Spring Budget 2017: Motor industry urges Chancellor to promote clean cars
Institute of the Motor Industry suggests a scrappage scheme for older cars and incentives for drivers to switch from diesel
A leading motor industry body has urged the Chancellor of the Exchequer, Phillip Hammond, to go easy on drivers in the Budget, due Wednesday 8 March.
Steve Nash, CEO of the Institute of the Motor Industry (IMI), has put forward a number of suggestions to the Chancellor, which he says will “encourage motorists to adopt new technologies”, rather than “beat them up” with punitive charges and tax rises.
The IMI’s “wishlist” comprises four key ideas for Hammond to consider:
Drivers of older, more polluting cars should be incentivised to trade in their cars for a new model with a scrappage scheme. Such a scheme would be aimed at cars built prior to Euro 5 emission regulations, which came into force around 2009. The Mayor of London, Sadiq Khan, recently announced drivers of older cars would be forced to pay an extra £10 to enter the capital’s Congestion Charge zone, although unlike the IMI’s proposal, the London T-Charge is aimed at pre-Euro 4 cars, most of which were built before 2006.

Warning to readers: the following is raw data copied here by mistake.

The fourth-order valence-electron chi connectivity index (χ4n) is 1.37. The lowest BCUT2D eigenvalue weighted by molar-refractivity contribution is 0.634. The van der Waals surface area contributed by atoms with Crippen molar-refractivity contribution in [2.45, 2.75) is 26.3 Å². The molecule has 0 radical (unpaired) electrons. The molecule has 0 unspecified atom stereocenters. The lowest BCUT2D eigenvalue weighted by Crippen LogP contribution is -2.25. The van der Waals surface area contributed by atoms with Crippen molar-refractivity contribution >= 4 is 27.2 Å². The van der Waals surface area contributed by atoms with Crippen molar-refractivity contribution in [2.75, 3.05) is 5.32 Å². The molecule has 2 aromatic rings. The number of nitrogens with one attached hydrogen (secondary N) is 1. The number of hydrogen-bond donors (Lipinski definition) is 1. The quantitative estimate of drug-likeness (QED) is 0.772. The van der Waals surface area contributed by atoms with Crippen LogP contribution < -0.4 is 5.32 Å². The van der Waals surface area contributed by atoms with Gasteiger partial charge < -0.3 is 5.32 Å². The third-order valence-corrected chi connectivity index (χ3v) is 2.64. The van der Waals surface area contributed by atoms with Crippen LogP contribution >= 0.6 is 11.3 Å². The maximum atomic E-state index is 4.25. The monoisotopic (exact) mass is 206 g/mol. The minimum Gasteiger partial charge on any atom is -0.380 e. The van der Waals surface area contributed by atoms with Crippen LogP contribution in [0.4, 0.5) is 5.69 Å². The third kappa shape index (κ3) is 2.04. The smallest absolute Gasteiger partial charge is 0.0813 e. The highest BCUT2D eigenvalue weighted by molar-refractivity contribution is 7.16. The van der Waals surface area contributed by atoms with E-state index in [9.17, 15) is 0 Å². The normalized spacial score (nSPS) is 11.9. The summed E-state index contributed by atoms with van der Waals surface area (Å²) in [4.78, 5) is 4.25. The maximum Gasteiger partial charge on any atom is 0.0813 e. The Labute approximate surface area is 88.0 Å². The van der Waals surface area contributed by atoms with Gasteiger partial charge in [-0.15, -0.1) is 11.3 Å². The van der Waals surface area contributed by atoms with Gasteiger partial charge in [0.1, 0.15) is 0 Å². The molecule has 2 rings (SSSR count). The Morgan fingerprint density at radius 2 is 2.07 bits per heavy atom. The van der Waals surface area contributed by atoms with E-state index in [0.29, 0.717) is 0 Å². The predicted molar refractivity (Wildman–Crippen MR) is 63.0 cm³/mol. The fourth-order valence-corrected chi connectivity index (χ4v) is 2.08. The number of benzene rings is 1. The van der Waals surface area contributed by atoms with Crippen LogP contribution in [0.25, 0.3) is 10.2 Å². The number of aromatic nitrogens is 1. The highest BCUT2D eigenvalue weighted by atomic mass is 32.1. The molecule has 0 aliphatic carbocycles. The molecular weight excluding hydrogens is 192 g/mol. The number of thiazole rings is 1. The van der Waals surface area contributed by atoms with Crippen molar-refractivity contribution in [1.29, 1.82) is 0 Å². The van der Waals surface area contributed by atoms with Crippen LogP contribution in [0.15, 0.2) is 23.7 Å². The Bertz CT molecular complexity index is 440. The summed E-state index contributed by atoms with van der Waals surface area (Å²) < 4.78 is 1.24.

Secondly, the Chancellor should guarantee the government’s subsidies for electric vehicles (EVs) until 2020. The EV subsidy scheme currently gives buyers £4,500 towards the cost of a new car if it emits under 50g/km of CO2 and has a battery range of at least 70 miles, and £2,500 off cars that can travel between 10 and 69 miles in EV mode and meet the same CO2 limit. The EV subsidy scheme has been enormously successful, but it’s not known for how much longer it will last.
The IMI also suggests drivers of diesel cars should be incentivised into electric or petrol-electric hybrid vehicles by further subsidies, and says up to £30 million should be set aside to educate dealers and retailers about the advantages offered by electric cars.